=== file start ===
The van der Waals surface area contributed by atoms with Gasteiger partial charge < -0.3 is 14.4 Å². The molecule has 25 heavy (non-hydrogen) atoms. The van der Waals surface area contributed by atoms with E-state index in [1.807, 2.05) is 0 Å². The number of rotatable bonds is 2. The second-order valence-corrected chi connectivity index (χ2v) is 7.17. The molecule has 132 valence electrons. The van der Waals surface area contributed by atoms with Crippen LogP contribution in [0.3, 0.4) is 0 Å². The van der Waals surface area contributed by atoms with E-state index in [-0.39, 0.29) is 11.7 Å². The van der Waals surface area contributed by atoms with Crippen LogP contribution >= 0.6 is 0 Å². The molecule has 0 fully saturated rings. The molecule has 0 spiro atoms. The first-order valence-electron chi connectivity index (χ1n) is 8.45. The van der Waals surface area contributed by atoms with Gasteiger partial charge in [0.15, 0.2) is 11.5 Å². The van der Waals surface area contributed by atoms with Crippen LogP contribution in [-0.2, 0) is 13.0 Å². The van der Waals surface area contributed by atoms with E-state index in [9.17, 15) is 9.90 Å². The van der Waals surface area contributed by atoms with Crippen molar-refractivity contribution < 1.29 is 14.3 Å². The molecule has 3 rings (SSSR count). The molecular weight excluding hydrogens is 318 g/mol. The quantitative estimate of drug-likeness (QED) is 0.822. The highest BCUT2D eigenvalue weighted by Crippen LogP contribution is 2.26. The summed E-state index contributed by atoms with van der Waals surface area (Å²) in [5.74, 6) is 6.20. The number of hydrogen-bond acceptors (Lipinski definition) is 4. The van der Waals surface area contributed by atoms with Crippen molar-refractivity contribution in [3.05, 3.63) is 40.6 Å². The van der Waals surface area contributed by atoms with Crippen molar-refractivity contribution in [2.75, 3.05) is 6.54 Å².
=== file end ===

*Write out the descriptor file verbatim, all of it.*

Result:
The van der Waals surface area contributed by atoms with Gasteiger partial charge < -0.3 is 14.4 Å². The molecule has 25 heavy (non-hydrogen) atoms. The van der Waals surface area contributed by atoms with E-state index in [1.807, 2.05) is 0 Å². The number of rotatable bonds is 2. The second-order valence-corrected chi connectivity index (χ2v) is 7.17. The molecule has 132 valence electrons. The van der Waals surface area contributed by atoms with Crippen LogP contribution in [0.3, 0.4) is 0 Å². The van der Waals surface area contributed by atoms with E-state index in [-0.39, 0.29) is 11.7 Å². The van der Waals surface area contributed by atoms with Crippen LogP contribution >= 0.6 is 0 Å². The molecule has 0 fully saturated rings. The molecule has 0 spiro atoms. The first-order valence-electron chi connectivity index (χ1n) is 8.45. The van der Waals surface area contributed by atoms with Gasteiger partial charge in [0.15, 0.2) is 11.5 Å². The van der Waals surface area contributed by atoms with Crippen LogP contribution in [-0.2, 0) is 13.0 Å². The van der Waals surface area contributed by atoms with E-state index in [9.17, 15) is 9.90 Å². The van der Waals surface area contributed by atoms with Crippen molar-refractivity contribution < 1.29 is 14.3 Å². The molecule has 3 rings (SSSR count). The molecular weight excluding hydrogens is 318 g/mol. The quantitative estimate of drug-likeness (QED) is 0.822. The highest BCUT2D eigenvalue weighted by Crippen LogP contribution is 2.26. The summed E-state index contributed by atoms with van der Waals surface area (Å²) in [5.74, 6) is 6.20. The number of hydrogen-bond acceptors (Lipinski definition) is 4. The van der Waals surface area contributed by atoms with Crippen molar-refractivity contribution in [3.05, 3.63) is 40.6 Å². The van der Waals surface area contributed by atoms with Crippen molar-refractivity contribution in [2.75, 3.05) is 6.54 Å².